I marked off where the holes on the legs should go and then drilled the holes at the drill press table. I then drilled counter-sunk holes in the legs.

Note: To help prevent racking, it is best to use two bolts spaced horizontally (or diagonally) at the top and bottom of the legs instead of just one.

A drill press is used to drill holes in a wooden leg.
A cordless drill is used to drill countersunk holes.

After marking off where the holes in the frame needed to go, I drilled those by hand.

A square is used to mark the location of a hole in a frame.
A cordless drill is used to drill a hole in a frame.

And before moving everything into the house for assembly, I attached four right-angle brackets to the tops of all the frames.

A small right-angle bracket is attached using a screwdriver.

To attach the tops I laid them face down and then aligned the frame so that the rear and side edges were flush. Then I made a small mark for the screw locations using a Philips head screwdriver and moved the frames back out of the way.

The frame is laid on the bottom of the shelf.
A screwdriver is used to mark the location of the screws.

I carefully pre-drilled small holes for the screws using a piece of tape on the drill bit as a depth guide. Then it was just a matter of moving the frame back into position and using some small screws to hold it in place.

A drill is used to drill small holes for the screws.
A screwdriver is used to attach the frame to the shelf top.

To attach the legs to the frames, I started at the top and just used a screwdriver and socket wrench to secure it to the leg with a bolt, washer, and lock nut.

A leg is attached to the frame with a screwdriver and wrench.

I then just worked my way down to the middle and bottom shelves and then attached the front left leg before finishing up with the right legs.

A leg is attached to the frame with a screwdriver and wrench.
Another leg is attached to the frame with a screwdriver and wrench.

And with that, it was finally finished and ready for some lights and some seeds.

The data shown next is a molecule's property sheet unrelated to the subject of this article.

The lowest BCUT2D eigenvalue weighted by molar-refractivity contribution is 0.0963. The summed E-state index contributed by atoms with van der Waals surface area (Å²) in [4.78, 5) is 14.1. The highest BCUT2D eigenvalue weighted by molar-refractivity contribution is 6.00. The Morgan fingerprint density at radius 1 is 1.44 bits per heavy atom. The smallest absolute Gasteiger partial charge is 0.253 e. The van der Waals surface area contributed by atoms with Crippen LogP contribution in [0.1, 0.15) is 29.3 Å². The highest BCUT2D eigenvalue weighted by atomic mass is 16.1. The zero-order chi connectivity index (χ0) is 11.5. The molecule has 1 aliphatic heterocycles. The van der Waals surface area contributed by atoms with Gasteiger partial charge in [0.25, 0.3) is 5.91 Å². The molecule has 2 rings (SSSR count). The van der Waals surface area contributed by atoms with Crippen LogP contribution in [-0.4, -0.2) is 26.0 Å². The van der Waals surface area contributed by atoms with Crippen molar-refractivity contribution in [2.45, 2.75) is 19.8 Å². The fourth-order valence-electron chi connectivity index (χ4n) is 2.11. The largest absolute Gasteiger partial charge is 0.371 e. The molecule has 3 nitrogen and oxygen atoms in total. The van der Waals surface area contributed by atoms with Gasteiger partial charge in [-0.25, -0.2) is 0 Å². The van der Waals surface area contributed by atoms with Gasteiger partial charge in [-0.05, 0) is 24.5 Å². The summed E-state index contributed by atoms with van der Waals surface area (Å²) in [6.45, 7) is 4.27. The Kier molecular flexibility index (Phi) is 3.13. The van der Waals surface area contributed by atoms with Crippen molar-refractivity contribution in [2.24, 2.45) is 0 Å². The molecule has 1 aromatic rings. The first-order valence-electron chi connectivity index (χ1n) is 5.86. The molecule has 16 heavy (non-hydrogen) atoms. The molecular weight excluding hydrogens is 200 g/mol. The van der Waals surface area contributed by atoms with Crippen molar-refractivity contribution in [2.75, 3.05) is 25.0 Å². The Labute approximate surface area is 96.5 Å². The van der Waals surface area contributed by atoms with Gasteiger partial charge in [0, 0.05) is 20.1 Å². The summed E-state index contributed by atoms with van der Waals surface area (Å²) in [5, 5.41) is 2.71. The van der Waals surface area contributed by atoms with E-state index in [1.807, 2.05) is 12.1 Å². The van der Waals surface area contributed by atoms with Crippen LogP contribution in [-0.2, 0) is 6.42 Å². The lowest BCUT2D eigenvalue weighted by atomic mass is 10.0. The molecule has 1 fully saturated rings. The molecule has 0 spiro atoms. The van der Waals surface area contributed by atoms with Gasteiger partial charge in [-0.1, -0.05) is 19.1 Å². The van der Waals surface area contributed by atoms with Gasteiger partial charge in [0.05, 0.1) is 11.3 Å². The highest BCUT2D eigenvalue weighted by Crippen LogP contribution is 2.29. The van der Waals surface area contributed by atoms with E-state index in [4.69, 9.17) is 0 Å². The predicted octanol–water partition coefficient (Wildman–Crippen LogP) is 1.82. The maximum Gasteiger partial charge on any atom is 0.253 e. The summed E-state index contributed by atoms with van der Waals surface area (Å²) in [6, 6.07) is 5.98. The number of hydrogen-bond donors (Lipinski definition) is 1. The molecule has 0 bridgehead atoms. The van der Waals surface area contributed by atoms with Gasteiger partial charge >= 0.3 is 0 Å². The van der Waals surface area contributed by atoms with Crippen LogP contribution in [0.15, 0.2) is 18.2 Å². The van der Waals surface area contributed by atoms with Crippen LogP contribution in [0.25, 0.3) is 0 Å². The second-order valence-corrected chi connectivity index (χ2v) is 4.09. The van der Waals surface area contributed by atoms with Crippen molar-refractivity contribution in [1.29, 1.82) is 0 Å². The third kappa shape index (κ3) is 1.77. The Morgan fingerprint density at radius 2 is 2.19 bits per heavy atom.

The completed seed starting rack.

To help with seed germination we use a pair of 20" x 20" heating mats that are controlled by a digital thermostat which makes it great for starting seeds early in a cooler room.

A heating mat is placed on a shelf.
A digital thermostat.

For lights, we’ve been using a pair of T8 fluorescent shop lights with a 7-Day timer, but we’ll probably switch to “brighter T5s” next year. We also like using the heavier duty seed trays as they don’t bend when weighted down with dirt and plants.

Fluorescent lights are hung above a shelf.
A plastic dome is placed over a seed tray.

After 5 or 6 days on the heating mats, most of the seeds other than our peppers had germinated and it was time to remove the covers.

Several small labeled seedlings in trays.

Hopefully they’ll continue to do well and in a couple of months we’ll be able to do a quick garden tour. If you’re into gardening leave a comment below and let us know what types of things you’re growing this year!

A seed starting tray with books, seed trays, and a watering can.

Materials and Hardware

  • (1) - 1/2" x 4’ x 8’ MDF

  • (3) - 1" x 8" x 8’ Pine Boards

  • (48) - 1-1/4" Pocket Hole Screws

  • (12) - 1/4-20 x 2" Oval Phillips Machine Bolts

  • (12) - #12 Flat Washers

  • (12) - 1/4-20 Nylon Insert Lock Nuts

  • (12) - Right-Angle Bracket

  • Zinsser Bin Shellac-Based Primer

Seed Growing Materials

Tools Used

Be sure to check out Our Workshop page for more details.


Plans for this project are available as a PDF or SketchUp file.

A 3D rendering of a seed starting rack.